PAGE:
KWAME HOLMAN: By plane, train, bus, and even helicopter, John Kerry and President Bush crossed the country this week in one of the busiest stretches yet this campaign season. The president began his push in Virginia on Monday.
PRESIDENT GEORGE W. BUSH: There's a philosophical divide here in this campaign.
KWAME HOLMAN: While John Kerry already was traveling through the Southwest, stopping for a picturesque question-and-answer session with reporters at the Grand Canyon. Kerry responded to the president's challenge that he answer "yes" or "no" on whether he would have voted to authorize use of force in Iraq given the information available today.
SEN. JOHN KERRY: Yes, I would have voted for the authority. I believe it was the right authority for a president to have. I would have used that authority as I have said throughout this campaign, effectively.
KWAME HOLMAN: Tuesday in Florida, and teamed with former political rival Sen. John McCain, the president responded to Kerry.
PRESIDENT GEORGE W. BUSH: After months of questioning my motives and even my credibility, Sen. Kerry now agrees with me that even though we have not found the stockpile of weapons we all believe were there, knowing everything we know today, he would have voted to go into Iraq and remove Saddam Hussein from power. I want to thank Sen. Kerry for clearing that up. (Cheers and applause)
KWAME HOLMAN: Meanwhile, Kerry was in Henderson, Nevada, criticizing the president for supporting plans to store the nation's nuclear waste at Yucca Mountain outside Las Vegas.
SEN. JOHN KERRY: My message to Nevada is very simple: Yucca Mountain? Not on my watch -- will not happen. No!
KWAME HOLMAN: President Bush followed Kerry to the southwest on Wednesday, campaigning in Arizona and New Mexico before his own stop in Las Vegas. There the president picked up on Kerry's Yucca Mountain remarks.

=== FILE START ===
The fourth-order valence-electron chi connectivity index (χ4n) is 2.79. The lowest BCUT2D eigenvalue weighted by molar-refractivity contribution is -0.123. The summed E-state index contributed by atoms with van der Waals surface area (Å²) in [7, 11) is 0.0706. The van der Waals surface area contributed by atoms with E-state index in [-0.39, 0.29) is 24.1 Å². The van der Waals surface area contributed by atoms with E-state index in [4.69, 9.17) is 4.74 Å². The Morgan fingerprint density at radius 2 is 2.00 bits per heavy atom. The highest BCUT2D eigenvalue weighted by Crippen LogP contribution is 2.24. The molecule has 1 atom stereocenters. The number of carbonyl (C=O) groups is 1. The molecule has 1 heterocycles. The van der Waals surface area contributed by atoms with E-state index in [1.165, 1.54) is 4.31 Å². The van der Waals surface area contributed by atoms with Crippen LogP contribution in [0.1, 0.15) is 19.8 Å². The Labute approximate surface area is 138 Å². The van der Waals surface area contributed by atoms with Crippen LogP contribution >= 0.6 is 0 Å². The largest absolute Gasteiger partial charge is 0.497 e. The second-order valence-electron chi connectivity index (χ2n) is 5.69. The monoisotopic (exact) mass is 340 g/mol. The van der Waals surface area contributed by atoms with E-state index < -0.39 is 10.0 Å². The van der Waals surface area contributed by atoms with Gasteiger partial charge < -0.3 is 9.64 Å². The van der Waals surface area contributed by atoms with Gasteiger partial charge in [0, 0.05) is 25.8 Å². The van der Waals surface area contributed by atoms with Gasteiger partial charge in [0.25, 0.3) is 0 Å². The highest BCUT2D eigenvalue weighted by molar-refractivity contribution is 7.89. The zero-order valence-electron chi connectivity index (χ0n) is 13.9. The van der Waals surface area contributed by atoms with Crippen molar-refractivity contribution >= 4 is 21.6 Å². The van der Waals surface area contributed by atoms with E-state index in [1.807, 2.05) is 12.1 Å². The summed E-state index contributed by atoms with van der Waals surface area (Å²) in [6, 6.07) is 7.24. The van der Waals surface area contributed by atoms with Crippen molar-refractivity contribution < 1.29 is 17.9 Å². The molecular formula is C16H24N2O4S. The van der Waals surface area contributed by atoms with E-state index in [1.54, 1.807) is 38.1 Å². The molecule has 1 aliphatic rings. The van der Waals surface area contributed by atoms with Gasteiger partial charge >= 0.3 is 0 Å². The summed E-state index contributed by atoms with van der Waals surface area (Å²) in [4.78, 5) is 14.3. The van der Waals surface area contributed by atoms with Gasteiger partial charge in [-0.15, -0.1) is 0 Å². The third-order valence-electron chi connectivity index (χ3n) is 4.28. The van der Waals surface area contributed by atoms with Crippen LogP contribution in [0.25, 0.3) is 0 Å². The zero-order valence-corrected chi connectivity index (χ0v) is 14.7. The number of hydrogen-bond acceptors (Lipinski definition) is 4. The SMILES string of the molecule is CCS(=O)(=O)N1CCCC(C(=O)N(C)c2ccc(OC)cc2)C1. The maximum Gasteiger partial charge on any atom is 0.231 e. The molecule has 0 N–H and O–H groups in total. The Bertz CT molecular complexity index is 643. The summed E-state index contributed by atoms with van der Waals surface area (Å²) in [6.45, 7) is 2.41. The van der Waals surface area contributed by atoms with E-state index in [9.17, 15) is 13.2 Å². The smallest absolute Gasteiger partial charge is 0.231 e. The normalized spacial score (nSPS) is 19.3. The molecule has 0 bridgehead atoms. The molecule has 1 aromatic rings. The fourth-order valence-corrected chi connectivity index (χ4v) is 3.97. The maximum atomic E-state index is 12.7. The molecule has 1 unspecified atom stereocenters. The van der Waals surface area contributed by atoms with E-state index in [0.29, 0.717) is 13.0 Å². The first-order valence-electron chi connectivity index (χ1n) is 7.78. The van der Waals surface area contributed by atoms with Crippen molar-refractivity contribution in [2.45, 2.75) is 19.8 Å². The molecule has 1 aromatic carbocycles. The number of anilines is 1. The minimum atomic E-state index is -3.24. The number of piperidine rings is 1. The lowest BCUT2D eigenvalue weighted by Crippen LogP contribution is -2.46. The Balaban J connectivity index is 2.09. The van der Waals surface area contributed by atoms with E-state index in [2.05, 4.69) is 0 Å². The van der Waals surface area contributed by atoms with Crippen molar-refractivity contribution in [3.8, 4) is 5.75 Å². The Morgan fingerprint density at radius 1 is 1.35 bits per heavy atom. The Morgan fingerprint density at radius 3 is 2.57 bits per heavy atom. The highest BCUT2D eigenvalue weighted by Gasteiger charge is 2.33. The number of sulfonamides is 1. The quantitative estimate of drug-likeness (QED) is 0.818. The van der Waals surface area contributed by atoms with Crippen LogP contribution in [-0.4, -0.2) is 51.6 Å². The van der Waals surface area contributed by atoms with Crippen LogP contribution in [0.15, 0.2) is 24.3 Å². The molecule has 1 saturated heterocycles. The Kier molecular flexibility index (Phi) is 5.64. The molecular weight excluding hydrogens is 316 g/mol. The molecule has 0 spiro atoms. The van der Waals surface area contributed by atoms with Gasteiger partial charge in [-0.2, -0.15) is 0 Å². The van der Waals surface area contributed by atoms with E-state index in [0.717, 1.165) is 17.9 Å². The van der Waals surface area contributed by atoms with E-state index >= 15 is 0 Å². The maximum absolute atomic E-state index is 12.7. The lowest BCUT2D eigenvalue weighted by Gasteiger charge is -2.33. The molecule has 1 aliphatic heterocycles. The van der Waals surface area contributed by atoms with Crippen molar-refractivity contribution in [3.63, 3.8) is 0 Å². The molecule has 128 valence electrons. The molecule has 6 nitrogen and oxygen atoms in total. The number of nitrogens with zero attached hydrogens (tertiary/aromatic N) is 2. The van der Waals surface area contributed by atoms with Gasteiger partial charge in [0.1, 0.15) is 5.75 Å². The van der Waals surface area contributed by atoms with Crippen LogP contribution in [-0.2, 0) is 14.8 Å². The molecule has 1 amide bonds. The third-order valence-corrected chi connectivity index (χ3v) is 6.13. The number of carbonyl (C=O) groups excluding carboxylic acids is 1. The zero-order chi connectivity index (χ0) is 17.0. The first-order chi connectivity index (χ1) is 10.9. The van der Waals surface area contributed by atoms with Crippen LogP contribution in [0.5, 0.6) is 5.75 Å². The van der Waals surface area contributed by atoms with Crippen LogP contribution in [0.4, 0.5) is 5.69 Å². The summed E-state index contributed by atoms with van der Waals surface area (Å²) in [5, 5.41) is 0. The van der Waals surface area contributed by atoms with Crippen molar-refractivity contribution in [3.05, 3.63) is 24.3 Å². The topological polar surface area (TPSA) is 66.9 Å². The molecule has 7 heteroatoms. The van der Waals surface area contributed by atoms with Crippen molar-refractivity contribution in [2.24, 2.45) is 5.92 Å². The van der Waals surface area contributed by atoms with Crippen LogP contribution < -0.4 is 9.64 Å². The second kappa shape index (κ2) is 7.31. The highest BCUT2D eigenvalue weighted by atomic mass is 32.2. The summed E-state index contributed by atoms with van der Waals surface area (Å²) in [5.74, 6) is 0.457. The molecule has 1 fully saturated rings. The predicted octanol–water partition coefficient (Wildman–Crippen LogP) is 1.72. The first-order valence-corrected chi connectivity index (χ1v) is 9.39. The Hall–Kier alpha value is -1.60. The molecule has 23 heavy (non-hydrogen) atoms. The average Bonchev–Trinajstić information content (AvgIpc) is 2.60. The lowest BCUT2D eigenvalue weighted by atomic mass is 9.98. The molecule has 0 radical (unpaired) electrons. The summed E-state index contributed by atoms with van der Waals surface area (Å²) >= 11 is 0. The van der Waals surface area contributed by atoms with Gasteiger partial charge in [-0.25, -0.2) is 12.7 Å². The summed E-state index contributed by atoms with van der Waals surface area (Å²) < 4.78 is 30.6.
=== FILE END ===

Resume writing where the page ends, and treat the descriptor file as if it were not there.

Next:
PRESIDENT GEORGE W. BUSH: Now, my opponent's trying to turn Yucca Mountain into a political poker chip. He says he's strongly against Yucca here in Nevada, but he voted for it several times. (Laughter and applause) And so did his running mate. My point to you is that if they're going to change, one day they may change again.
KWAME HOLMAN: The two running mates also were out campaigning. Yesterday in Dayton, Ohio, Vice President Cheney assailed John Kerry's statement that he would fight a "sensitive" war on terror in an effort to get other nations involved.
VICE PRESIDENT DICK CHENEY: A sensitive war will not destroy the evil men who killed 3,000 Americans and who seek the chemical, nuclear and biological weapons to kill hundreds of thousands more. The men who beheaded Daniel Pearl and Paul Johnson will not be impressed by our sensitivity.
KWAME HOLMAN: Today in Flint, Michigan, John Edwards accused Cheney of distorting Kerry's words and reminded the vice president that Kerry "spilled his blood" for the country during the Vietnam War. Kerry, too, was on the attack yesterday in Carson, California, zeroing in on the president's consideration of a national sales tax.
SEN. JOHN KERRY: That's going to hurt small businesses, it's going to hurt jobs, and it's going to hit the pocketbooks of those who need tax relief the most.
KWAME HOLMAN: Last night, President Bush was in nearby Santa Monica, attending a fundraiser with California Governor Arnold Schwarzenegger. By today, the president had made it to Beaverton, Oregon, where he talked on stage with a group of small-business owners.
PRESIDENT GEORGE W. BUSH: When you reduce individual income taxes for SCorps and sole proprietorship, you are really saying we are going to stimulate the small business sector of America. It's paying off. I'm telling you it's paying off.
KWAME HOLMAN: Kerry was in Oregon as well, and at a neighborhood talk in Springfield, cited a newly released report that he says demonstrates the Bush tax cuts disproportionately benefit the rich.
SEN. JOHN KERRY: Over the last four years, the burden of taxes has shifted from the wealthy to the middle class. The middle class is paying more taxes.
KWAME HOLMAN: After today, John Kerry will spend several days away from the campaign, while the president continues stumping through the weekend.